History of Nursing in Pacific Canada

Critical Contributions to Nursing Knowledge and Practice : Looking Back and into the Future of Nursing Education O’Flynn-Magee, Kathy; Anderson, Joan; Clauson, Marion Isobelle; Boschma, Geertje; Zerr, Sheila Rankin; Haney, Catherine; Affleck, Frances; Dhari, Ranjit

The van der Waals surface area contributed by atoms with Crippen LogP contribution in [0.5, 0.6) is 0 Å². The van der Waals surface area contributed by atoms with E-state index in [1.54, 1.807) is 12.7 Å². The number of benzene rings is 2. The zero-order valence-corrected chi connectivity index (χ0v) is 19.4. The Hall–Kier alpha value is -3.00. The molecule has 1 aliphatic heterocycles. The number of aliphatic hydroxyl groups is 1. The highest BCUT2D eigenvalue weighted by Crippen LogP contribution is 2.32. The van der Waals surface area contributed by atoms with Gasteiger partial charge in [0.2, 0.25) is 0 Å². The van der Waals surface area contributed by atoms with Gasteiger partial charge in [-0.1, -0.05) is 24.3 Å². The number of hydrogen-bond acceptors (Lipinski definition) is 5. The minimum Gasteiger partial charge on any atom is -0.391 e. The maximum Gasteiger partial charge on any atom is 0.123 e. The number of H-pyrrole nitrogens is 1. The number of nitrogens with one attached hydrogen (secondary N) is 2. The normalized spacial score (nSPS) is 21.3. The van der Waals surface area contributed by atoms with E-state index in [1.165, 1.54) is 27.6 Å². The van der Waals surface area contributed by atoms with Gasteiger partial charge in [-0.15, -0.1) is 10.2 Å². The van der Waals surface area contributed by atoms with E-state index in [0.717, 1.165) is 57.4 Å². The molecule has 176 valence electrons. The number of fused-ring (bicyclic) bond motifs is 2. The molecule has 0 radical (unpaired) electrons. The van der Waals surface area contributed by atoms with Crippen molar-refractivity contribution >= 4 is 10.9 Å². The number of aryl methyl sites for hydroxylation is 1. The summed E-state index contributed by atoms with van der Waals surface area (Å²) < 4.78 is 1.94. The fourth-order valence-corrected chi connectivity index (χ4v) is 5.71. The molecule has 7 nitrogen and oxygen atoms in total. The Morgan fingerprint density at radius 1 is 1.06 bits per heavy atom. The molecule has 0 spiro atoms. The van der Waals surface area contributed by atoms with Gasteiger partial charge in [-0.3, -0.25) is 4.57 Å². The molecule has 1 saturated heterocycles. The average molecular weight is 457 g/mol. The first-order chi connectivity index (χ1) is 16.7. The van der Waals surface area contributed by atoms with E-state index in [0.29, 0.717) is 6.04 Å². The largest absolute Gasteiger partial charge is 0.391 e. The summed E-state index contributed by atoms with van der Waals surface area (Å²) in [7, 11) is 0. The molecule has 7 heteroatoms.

Joan Anderson - Critical Inquiry in a Practice Discipline: History Matters!: In this presentation I discuss how patients’ construction of life stories, obtained through ethnographic research, guided my engagement with different genres of critical inquiry, e.g. feminist and postcolonial feminist theories; and later, critical humanism. I draw attention to the analytic breadth of these theories, which illuminate how history and context shape the experiencing of suffering. I examine the opportunities for praxis-oriented knowledge exchange to promote equitable health care practices, and foster healing, health and wellbeing.; Marion Clauson - Personal Reflections Over 5 Decades of Nursing Education in Canada: This panel presentation will offer one nurse educator’s perspectives on the evolution of nursing education from the 1970s to the present. Experiences in hospital-based and college-based RN diploma programs, and a university-based BSN program will be highlighted. Observations on the nature of curricula, core concepts and clinical learning over time will be included.; Geertje Boschma - Theorizing Nursing: The UBC Model of Nursing in Context: In the 1970s UBC Nursing faculty enthusiastically embraced the nursing theory movement and developed the UBC Model of Nursing. They did so in response to changes in nursing and health care. The idea of nursing as an academic discipline developed in earnest, even though its early beginnings had started much earlier. A university degree became a necessity, not only to provide a solid educational foundation to the practice discipline, but also to legitimize nursing as an essential player in the rapidly changing health care field. To assert its voice, nursing laid claim to the (cultural) rules governing science, research and theory development and set to work to articulate the theoretical foundation of practice phenomena of interest to nursing (and patients). In this presentation we briefly examine how the UBC Model of Nursing incorporated essential nursing ideas, which although situated in time, are inspiring for the way they probe us to question.; Sheila J. Rankin Zerr & Catherine Haney - The Development of Distance and Online Learning in Canadian Nursing Education: In this presentation Sheila Rankin Zerr shares her experiences of developing and implementing a range of distance learning approaches to nursing education over three decades across Canada. She reviews foundational pedagogical strategies from the 1970s including live-video instruction for offsite learning and harnessing the power of the computer as a novel and effective teaching tool. From the 1980s, she shares the development of a comprehensive national television teaching and learning initiative. And from the 1990s, Sheila shares her work in developing computer-based courses at UBC. Nursing PhD Student Catherine Haney will reflect on the impact of these developments for current nursing education.; Frances Affleck & Ranjit Dhari - Wellness Wednesdays - New Directions in Clinical Teaching and Learning: The concept of ‘Wellness Wednesdays’ was developed within the context of the Primary Health Care course, which is delivered in the fourth term of the UBC undergraduate nursing program. The organizers of the ‘Wellness Wednesdays’ initiative began by exploring community programs that were offered within the City of Vancouver Parks, Recreation and Culture programming. The goal was to identify programming that might broadly complement Primary Health Care learning outcomes. Programs at four Community Centres, one Neighbourhood House, and two non-profit organizations were identified. Students were assigned in pairs to the various programs and were tasked with identifying the specific population attending the assigned program. They used the social determinates of health as the primary framework and the broad concept of health care relationship building to provide general health information and engage people in a health-focused conversation.

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